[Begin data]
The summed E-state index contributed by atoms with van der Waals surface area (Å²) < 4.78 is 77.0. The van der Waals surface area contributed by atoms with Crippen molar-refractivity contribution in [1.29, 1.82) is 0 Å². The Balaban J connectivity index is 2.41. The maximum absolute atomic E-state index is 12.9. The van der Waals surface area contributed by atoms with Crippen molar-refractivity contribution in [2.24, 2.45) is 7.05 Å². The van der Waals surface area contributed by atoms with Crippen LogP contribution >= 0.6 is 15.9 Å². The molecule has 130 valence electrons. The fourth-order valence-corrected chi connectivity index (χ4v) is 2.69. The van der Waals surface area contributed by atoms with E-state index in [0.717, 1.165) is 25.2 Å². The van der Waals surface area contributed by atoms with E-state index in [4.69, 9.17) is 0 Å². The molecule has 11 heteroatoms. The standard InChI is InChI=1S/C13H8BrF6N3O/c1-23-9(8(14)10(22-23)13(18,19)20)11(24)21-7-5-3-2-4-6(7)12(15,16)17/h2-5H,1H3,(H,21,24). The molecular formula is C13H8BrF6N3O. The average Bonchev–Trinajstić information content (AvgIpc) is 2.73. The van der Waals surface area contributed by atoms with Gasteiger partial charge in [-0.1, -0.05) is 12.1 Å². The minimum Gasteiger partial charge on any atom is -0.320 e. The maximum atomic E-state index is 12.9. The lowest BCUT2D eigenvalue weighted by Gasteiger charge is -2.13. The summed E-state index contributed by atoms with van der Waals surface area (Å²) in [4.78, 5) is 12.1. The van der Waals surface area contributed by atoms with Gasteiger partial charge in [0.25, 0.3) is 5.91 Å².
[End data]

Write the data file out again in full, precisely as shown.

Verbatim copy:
The summed E-state index contributed by atoms with van der Waals surface area (Å²) < 4.78 is 77.0. The van der Waals surface area contributed by atoms with Crippen molar-refractivity contribution in [1.29, 1.82) is 0 Å². The Balaban J connectivity index is 2.41. The maximum absolute atomic E-state index is 12.9. The van der Waals surface area contributed by atoms with Crippen molar-refractivity contribution in [2.24, 2.45) is 7.05 Å². The van der Waals surface area contributed by atoms with Crippen LogP contribution >= 0.6 is 15.9 Å². The molecule has 130 valence electrons. The fourth-order valence-corrected chi connectivity index (χ4v) is 2.69. The van der Waals surface area contributed by atoms with E-state index in [0.717, 1.165) is 25.2 Å². The van der Waals surface area contributed by atoms with E-state index in [4.69, 9.17) is 0 Å². The molecule has 11 heteroatoms. The standard InChI is InChI=1S/C13H8BrF6N3O/c1-23-9(8(14)10(22-23)13(18,19)20)11(24)21-7-5-3-2-4-6(7)12(15,16)17/h2-5H,1H3,(H,21,24). The molecular formula is C13H8BrF6N3O. The average Bonchev–Trinajstić information content (AvgIpc) is 2.73. The van der Waals surface area contributed by atoms with Gasteiger partial charge in [-0.1, -0.05) is 12.1 Å². The minimum Gasteiger partial charge on any atom is -0.320 e. The maximum atomic E-state index is 12.9. The lowest BCUT2D eigenvalue weighted by Gasteiger charge is -2.13. The summed E-state index contributed by atoms with van der Waals surface area (Å²) in [4.78, 5) is 12.1. The van der Waals surface area contributed by atoms with Gasteiger partial charge in [0.25, 0.3) is 5.91 Å².